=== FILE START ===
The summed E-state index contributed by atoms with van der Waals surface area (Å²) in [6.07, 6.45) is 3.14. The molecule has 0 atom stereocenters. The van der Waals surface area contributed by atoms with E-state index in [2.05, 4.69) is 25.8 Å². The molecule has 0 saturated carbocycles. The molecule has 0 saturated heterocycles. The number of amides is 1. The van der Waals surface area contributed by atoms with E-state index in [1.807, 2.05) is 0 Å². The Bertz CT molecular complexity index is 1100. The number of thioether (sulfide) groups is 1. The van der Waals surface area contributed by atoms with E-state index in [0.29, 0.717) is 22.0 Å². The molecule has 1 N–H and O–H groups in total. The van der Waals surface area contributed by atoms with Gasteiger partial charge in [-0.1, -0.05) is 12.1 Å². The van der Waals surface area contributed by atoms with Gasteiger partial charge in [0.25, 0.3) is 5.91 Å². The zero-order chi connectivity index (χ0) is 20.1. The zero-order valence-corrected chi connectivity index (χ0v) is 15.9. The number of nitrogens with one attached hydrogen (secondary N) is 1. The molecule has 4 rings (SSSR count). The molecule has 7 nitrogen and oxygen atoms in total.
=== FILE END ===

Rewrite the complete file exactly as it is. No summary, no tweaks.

The summed E-state index contributed by atoms with van der Waals surface area (Å²) in [6.07, 6.45) is 3.14. The molecule has 0 atom stereocenters. The van der Waals surface area contributed by atoms with E-state index in [2.05, 4.69) is 25.8 Å². The molecule has 0 saturated carbocycles. The molecule has 0 saturated heterocycles. The number of amides is 1. The van der Waals surface area contributed by atoms with E-state index in [1.807, 2.05) is 0 Å². The Bertz CT molecular complexity index is 1100. The number of thioether (sulfide) groups is 1. The van der Waals surface area contributed by atoms with E-state index in [0.29, 0.717) is 22.0 Å². The molecule has 1 N–H and O–H groups in total. The van der Waals surface area contributed by atoms with Gasteiger partial charge in [-0.1, -0.05) is 12.1 Å². The van der Waals surface area contributed by atoms with Gasteiger partial charge in [0.25, 0.3) is 5.91 Å². The zero-order chi connectivity index (χ0) is 20.1. The zero-order valence-corrected chi connectivity index (χ0v) is 15.9. The number of nitrogens with one attached hydrogen (secondary N) is 1. The molecule has 4 rings (SSSR count). The molecule has 7 nitrogen and oxygen atoms in total.